Editorial: Sidehill Farm: Great news to start the new year

The Recorder, January 1, 2019

What a delight to head into the new year able to comment on the good news that is the growth of Hawley’s Sidehill Farm. What an improbable success story: an organic yogurt maker in one of the state’s hilliest and tiniest towns.

Fourteen years ago, Amy Klippenstein and Paul Lacinski started producing organic milk with seven cows pastured on 23 acres of rented land. Their vision, intelligence and hard work paid off, as today they operate a 225-acre farm with a 30-cow herd and run a successful business making and selling Sidehill yogurt, sold in stores all over the state.

But Sidehill has expanded to the point that it’s really two businesses – a yogurt producer and the diary farm that supplies it – with Klippenstein and Lacinski willing and able to continue growing just one. Their answer: to continue nurturing the yogurt business, while arranging to sell the organic dairy farm to some other aspiring farmers who would rather be milking cows. The proposition makes great sense because the new farmers can lease the farm toward eventual purchase while getting a guaranteed good price for organic milk – and Sidehill maintains the trusted source of organic milk that has gone into its success all these years.

Lacinski and Klippenstein, who now do all the milking and caring for the herd, say they want to focus on yogurt making and marketing.

But “there are people out there who want to know about running an organic dairy. They want to milk, but can’t find the situation,” Lacinski told the Recorder as 2018 ended. They see the change as “creating an opportunity for someone. That’s really an exciting piece of the whole thing.”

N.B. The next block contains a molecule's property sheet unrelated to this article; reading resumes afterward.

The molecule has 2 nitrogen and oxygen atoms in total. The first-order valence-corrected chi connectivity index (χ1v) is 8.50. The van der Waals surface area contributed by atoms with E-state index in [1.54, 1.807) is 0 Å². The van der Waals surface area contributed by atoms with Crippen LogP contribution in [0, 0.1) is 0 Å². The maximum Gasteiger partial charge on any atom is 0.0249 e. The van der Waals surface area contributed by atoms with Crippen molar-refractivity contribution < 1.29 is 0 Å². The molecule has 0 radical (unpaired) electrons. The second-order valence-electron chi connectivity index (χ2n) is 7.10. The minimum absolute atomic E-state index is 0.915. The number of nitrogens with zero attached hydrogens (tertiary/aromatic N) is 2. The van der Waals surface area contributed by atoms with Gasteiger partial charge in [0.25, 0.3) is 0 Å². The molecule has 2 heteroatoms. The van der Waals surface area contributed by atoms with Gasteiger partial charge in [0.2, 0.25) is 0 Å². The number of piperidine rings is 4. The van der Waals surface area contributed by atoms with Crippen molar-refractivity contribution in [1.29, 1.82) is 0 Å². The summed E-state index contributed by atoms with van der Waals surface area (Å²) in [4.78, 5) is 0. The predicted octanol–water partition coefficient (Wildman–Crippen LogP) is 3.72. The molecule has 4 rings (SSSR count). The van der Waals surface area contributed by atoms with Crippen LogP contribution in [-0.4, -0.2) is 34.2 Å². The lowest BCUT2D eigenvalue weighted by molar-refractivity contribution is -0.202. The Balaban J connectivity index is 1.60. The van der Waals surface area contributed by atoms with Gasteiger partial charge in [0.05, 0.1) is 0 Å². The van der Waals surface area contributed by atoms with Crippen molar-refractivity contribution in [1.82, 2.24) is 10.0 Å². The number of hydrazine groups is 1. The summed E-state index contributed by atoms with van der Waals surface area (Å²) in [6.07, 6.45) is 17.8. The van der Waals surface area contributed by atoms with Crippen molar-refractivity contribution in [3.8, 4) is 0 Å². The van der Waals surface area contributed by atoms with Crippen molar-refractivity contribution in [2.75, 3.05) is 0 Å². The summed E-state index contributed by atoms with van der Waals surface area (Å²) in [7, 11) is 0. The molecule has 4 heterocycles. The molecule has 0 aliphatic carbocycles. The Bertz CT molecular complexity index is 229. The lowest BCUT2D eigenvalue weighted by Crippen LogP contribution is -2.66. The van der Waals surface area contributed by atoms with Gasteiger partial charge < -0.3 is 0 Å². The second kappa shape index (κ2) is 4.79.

What’s more, there would be two other stabilizing income sources for the buyer, from lease of the creamer, and from sale of products at the self-service farm shop on the farm, which now grosses about $160,000 a year selling the farm’s raw organic milk, yogurt and beef and pork, along with other products.

The couple listed the Forget Road farm, which won the state’s 2015 Green Pasture Award for dairy farm management, in mid-October and have heard from two potential buyers, so far.

Sidehill Yogurt, which claims to be the only yogurt made commercially in Massachusetts, is sold throughout the state, at Big Y, Whole Foods and Wild Oats supermarkets, and through farm stands, co-ops, cafes and other outlets.

The business, which provides jobs for eight yogurt-production employees, has seen an average 10 percent annual growth in sales, without much in the way of marketing in the past few years.

Sidehill goes into 2019 with a new federal certification to allow its yogurt to be sold out-of-state, and believe it may be time to begin looking at the Hartford, Conn., market, where there have been requests from Whole Foods.

Lacinski and Klippenstein may not have plans to become the next Dannon and may be content to keep their yogurt business in scale with their hilltown lifestyle, but we are glad to see they have found a way to grow the yogurt business while opening opportunities for other would-be farmers. This is the type of successful entrepreneurship that should make Franklin County proud – in any year.